The natural and the supernatural in melancholic genius. A debate in sixteenth century Spanish medicine and its antecedents.

David E.J. LINDEN

Departments of Neurology and History of Medicine, Johann Wolfgang Goethe-Universität, Schleusenweg 2-16, 60528 Frankfurt-am-Main, Germany
Tel. 069-63016677, Fax. 069-63016872
<linden@mppih-frankfurt.mpg.de>

 

Since the time of Aristotle and Theophrastus, those burdened with a melancholic disposition have had opportunity to take comfort in the widely held view that many if not all eminent statesmen, philosophers, and poets have shared their condition. This theory, which provided a physiological correlate of intellectual and artistic excellence, was discussed in the ancient and mediaeval medical literature, but never fully accepted by Christian authors, until it was incorporated into Marsilio Ficino's influential theory of the relationship between melancholy and intellectual activity. On the other hand, the demonological account of melancholic genius, which was proposed by the 10th century Spanish-Arabic physician Abulcasis, was further developed by Avicenna in his Canon of Medicine. Following the Aristotelian tradition, Renaissance medical writers discussed both aspects of melancholic genius, the melancholy of eminent men and the transient enhancements of intellectual capacities during periods of mental alteration.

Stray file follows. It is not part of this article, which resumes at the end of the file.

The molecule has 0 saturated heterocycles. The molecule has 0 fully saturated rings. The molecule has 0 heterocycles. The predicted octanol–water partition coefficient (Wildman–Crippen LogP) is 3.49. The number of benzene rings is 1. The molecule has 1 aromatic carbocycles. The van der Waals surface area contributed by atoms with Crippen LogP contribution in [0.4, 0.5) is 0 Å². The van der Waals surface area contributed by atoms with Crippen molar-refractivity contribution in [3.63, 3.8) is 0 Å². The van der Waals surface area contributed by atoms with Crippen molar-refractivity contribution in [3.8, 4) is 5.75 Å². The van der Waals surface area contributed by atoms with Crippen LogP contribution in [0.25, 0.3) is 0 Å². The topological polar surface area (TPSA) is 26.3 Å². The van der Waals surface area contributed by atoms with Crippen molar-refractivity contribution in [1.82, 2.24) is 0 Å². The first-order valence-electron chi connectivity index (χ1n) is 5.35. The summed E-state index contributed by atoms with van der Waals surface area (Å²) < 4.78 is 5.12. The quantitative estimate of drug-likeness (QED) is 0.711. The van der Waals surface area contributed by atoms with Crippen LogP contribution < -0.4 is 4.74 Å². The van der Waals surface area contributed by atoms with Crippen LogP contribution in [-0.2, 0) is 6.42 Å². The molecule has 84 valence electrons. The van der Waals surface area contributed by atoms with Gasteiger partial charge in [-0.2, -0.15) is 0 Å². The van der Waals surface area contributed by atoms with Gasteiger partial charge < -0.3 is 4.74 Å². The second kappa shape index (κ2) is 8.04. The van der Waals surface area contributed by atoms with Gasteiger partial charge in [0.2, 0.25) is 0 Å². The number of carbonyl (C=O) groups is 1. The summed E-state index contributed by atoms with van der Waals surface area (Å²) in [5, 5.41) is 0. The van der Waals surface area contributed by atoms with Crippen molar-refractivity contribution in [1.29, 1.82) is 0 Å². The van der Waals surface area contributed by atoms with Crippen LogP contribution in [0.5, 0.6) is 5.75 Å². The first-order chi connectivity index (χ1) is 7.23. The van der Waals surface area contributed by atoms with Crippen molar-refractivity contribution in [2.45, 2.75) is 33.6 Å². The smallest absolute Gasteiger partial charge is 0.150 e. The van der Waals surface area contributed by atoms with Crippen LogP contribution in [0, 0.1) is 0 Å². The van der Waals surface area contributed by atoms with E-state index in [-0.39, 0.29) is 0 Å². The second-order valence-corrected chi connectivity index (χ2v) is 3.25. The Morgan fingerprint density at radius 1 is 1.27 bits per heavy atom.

We will present and discuss the contribution of 16th century Spanish humanists and physicians to the scholarship of melancholy, which has hitherto been neglected by the majority of historians of psychiatry and neuroscience. Juan Huarte de San Juan, in his Examen de ingenios para las ciencias (1575), developed a theory of the intellectual enhancement during states of mental alteration that was based on the principles of humoral physiology. His colleague Andrès Velazquez defended the demonological account of melancholic genius in his Libro de la melancolia (1585). But not the disease itself, only the otherwise inexplicable intellectual achievements are attributed to the demon. This separation of effects would still be compatible with a purely "natural" therapy, aimed at the underlying humoral pathology. Whilst a monistic supernatural theory would have required supernatural "therapies" and practitioners like the medici spirituales mentioned in Pieter van Foreest's Observationes, the position of Velazquez and those who took a similar view allowed the physician to pursue his medical cures and leave the rest to the priest and exorcist. It is therefore not as surprising as it might seem at first that even physicians who assumed a supernatural contribution to melancholic genius rarely advocated "spiritual" therapies.

 

Panel 1A   (Body-Mind)
Tuesday, 14 September 1999
12.05

The Neurosciences and Psychiatry: Crossing the Boundaries

Joint Congress of the European Association for the History of Psychiatry (EAHP), the European Club for the History of Neurology (ECHN), and the International Society for the History of the Neurosciences (ISHN)

Zurich and Lausanne, Switzerland, 13-18 September 1999